“I was honored to witness the signing of the JOBS Act into law. This legislation will make the pathway to capital formation more attainable for small biotechnology companies, encouraging American innovation by removing bureaucratic hurdles,” stated BIO President and CEO Jim Greenwood.

The JOBS Act creates an “on-ramp” to the public market for emerging growth companies, allowing them 5 years to focus on conducting critical research that can lead to new therapies and cures before having to divert funds to address bureaucratic hurdles that cause unnecessary delays.

Through the JOBS Act, emerging companies will be exempt for their first 5 years on the public market from the compliance burdens of Sarbanes-Oxley (SOX) Section 404(b), which studies by the U.S. Securities and Exchange Commission (SEC) estimate cost companies up to $2 million per year. The Act will also ease private fundraising through an expansion of the eligibility requirements for SEC Regulation A offerings and broaden the investor base by reforming the SEC private shareholder limit and SEC Regulation D.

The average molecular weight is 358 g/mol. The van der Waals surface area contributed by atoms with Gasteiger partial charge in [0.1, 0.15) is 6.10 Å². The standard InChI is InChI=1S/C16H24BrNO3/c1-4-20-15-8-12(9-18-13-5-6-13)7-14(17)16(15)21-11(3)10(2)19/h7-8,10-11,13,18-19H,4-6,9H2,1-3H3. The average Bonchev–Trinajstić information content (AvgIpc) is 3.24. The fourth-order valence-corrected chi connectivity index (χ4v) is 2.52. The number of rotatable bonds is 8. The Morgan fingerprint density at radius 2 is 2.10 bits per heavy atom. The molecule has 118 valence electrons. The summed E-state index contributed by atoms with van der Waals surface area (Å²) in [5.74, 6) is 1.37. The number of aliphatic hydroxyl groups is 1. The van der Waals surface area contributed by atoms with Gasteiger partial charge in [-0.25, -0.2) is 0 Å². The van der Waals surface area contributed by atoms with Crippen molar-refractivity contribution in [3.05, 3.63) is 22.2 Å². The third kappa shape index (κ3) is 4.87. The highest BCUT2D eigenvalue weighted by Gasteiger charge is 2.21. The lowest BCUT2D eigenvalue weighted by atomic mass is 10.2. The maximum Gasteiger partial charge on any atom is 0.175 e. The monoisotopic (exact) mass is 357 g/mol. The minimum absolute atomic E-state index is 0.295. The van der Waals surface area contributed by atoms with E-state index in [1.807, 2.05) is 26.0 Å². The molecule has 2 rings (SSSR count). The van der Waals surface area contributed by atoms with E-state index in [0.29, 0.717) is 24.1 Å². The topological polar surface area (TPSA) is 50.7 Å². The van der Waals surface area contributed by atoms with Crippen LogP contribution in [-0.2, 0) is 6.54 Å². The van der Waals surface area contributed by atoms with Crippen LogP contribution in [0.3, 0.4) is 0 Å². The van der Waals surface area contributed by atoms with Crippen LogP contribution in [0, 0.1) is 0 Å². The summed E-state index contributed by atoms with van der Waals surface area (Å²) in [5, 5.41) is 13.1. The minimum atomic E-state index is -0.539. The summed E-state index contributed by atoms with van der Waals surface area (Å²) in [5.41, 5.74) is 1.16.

“This law will incentivize and encourage capital formation for small, emerging biotechnology companies that do not yet have products on the market,” Greenwood stated. “By allowing companies to focus their limited funds on research rather than on compliance, it will speed the development of new cures and treatments for patients living with debilitating diseases such as cancer, diabetes, Parkinson’s, and HIV/AIDS.”